Urbanization in much of the developing world is outpacing job growth as well as the capacity of city governments to provide basic services and facilities to new urban residents. This has created new patterns of social and spatial exclusion, most notably the spread of slums and uncontrolled growth of urban fringe areas, and poses fundamental problems of governance (UN Habitat, 2003).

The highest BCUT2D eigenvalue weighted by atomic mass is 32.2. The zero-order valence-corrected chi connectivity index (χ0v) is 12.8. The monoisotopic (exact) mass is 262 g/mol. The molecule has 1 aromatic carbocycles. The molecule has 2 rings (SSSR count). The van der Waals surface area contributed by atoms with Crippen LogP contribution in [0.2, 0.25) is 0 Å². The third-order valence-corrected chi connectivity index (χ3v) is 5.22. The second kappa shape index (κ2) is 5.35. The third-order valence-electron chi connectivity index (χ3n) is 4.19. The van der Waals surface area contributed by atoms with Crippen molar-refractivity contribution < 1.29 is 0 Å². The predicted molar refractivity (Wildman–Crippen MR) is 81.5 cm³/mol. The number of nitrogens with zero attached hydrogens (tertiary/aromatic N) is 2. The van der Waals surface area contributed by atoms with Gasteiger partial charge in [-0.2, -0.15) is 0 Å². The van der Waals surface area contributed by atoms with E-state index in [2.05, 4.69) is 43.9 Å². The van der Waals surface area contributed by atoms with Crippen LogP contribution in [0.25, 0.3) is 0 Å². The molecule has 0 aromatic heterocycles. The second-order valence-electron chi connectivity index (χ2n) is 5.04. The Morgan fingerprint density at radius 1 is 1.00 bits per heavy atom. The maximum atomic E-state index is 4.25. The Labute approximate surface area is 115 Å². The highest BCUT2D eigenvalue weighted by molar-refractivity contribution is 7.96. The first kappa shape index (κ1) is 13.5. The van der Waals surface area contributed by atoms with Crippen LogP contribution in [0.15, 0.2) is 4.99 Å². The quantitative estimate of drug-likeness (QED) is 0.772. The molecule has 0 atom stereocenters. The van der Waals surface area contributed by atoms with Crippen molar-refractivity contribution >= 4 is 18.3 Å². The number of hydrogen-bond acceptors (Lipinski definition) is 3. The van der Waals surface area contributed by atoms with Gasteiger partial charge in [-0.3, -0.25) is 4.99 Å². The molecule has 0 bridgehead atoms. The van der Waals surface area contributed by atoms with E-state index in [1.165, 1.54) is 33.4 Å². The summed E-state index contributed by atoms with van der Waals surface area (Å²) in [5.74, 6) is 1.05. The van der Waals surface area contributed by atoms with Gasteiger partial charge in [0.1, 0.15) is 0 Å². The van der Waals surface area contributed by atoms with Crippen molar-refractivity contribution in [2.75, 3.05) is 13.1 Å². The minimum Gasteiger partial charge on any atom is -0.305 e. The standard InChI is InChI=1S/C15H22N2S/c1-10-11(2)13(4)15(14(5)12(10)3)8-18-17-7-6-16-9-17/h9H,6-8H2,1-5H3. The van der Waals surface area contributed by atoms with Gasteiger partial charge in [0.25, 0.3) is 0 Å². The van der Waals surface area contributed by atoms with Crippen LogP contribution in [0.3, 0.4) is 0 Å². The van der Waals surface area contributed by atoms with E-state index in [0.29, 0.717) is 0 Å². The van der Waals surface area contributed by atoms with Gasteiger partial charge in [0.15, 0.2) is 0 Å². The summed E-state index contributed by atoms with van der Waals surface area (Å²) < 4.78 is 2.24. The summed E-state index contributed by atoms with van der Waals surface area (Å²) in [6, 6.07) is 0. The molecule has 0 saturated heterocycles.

A number of faculty members at Brown are engaged in exploring problems associated with the explosive growth and increased inequality of developing world megacities. Initiative coordinator John Logan is a leading urban sociologist whose work has explored patterns of urban inequality and their sources in market and political processes. He has particular expertise in methods of studying spatial inequality. Over the past two decades, he has conducted a number of large collaborative studies in China, including one with IPLE (a program partner) on social and spatial inequality using microdata from the 2000 Census and a new survey conducted in Beijing. This is part of a larger project involving parallel studies by research teams in Guangzhou, Shanghai, and Nanjing. Other IGERT faculty members are studying other facets of urban inequality in the developing world, including racial and ethnic segregation, housing, urban sprawl, and urban governance (Baiocchi, Heller, Henderson, White). Research in this area draws on spatial analysis, census microdata, ethnography, and survey work. Patrick Heller is currently collaborating with South African researchers in an NSF-funded project that examines the changing spatial and racial inequalities of cities in post-apartheid South Africa. Heller is also developing a new project to examine urban governance and inequality in India. Gianpaolo Baiocchi (Sociology) is currently conducting research on race and inequality in Brazilian cities. Andrew Foster (Economics) has combined survey, remote sensing, and ground monitoring to examine the disparate impact across social classes of air quality regulations in New Delhi, and Henderson is drawing on spatial and econometric tools to assess the impact of poverty-alleviation programs in Brazil.